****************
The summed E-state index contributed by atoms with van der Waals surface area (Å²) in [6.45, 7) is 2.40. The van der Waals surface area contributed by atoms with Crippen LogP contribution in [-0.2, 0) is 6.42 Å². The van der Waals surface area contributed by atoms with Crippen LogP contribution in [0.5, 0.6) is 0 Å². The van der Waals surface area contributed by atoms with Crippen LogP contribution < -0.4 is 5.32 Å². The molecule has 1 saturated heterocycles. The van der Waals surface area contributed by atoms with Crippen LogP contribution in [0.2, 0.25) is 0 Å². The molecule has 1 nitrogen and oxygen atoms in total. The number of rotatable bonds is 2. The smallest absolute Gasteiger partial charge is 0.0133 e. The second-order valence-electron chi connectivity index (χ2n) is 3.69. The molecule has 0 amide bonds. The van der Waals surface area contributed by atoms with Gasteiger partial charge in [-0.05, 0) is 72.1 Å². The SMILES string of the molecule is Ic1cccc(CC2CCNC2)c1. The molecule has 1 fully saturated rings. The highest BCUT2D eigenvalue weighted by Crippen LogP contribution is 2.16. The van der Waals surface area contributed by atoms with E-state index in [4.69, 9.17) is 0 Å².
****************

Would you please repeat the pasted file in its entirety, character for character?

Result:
The summed E-state index contributed by atoms with van der Waals surface area (Å²) in [6.45, 7) is 2.40. The van der Waals surface area contributed by atoms with Crippen LogP contribution in [-0.2, 0) is 6.42 Å². The van der Waals surface area contributed by atoms with Crippen LogP contribution in [0.5, 0.6) is 0 Å². The van der Waals surface area contributed by atoms with Crippen LogP contribution < -0.4 is 5.32 Å². The molecule has 1 saturated heterocycles. The van der Waals surface area contributed by atoms with Crippen LogP contribution in [0.2, 0.25) is 0 Å². The molecule has 1 nitrogen and oxygen atoms in total. The number of rotatable bonds is 2. The smallest absolute Gasteiger partial charge is 0.0133 e. The second-order valence-electron chi connectivity index (χ2n) is 3.69. The molecule has 0 amide bonds. The van der Waals surface area contributed by atoms with Gasteiger partial charge in [-0.05, 0) is 72.1 Å². The SMILES string of the molecule is Ic1cccc(CC2CCNC2)c1. The molecule has 1 fully saturated rings. The highest BCUT2D eigenvalue weighted by Crippen LogP contribution is 2.16. The van der Waals surface area contributed by atoms with E-state index in [4.69, 9.17) is 0 Å².